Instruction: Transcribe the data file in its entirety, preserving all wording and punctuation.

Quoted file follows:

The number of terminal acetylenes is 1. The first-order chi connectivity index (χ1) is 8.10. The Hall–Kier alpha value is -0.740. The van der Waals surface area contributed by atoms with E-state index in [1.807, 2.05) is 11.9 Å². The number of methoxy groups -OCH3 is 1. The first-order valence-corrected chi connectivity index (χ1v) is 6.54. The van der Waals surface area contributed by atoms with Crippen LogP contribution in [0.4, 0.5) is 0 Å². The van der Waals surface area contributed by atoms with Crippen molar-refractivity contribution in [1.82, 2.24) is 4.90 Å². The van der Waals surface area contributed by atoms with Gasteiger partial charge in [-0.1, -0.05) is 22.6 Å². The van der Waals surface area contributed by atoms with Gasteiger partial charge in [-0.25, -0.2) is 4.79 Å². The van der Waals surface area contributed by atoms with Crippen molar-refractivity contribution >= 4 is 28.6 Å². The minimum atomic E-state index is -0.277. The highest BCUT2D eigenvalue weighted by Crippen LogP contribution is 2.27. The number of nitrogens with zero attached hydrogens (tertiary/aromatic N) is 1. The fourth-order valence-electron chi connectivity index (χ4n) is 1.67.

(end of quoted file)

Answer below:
The number of terminal acetylenes is 1. The first-order chi connectivity index (χ1) is 8.10. The Hall–Kier alpha value is -0.740. The van der Waals surface area contributed by atoms with E-state index in [1.807, 2.05) is 11.9 Å². The number of methoxy groups -OCH3 is 1. The first-order valence-corrected chi connectivity index (χ1v) is 6.54. The van der Waals surface area contributed by atoms with Crippen LogP contribution in [0.4, 0.5) is 0 Å². The van der Waals surface area contributed by atoms with Crippen molar-refractivity contribution in [1.82, 2.24) is 4.90 Å². The van der Waals surface area contributed by atoms with Gasteiger partial charge in [-0.1, -0.05) is 22.6 Å². The van der Waals surface area contributed by atoms with Gasteiger partial charge in [-0.25, -0.2) is 4.79 Å². The van der Waals surface area contributed by atoms with Crippen molar-refractivity contribution >= 4 is 28.6 Å². The minimum atomic E-state index is -0.277. The highest BCUT2D eigenvalue weighted by Crippen LogP contribution is 2.27. The number of nitrogens with zero attached hydrogens (tertiary/aromatic N) is 1. The fourth-order valence-electron chi connectivity index (χ4n) is 1.67.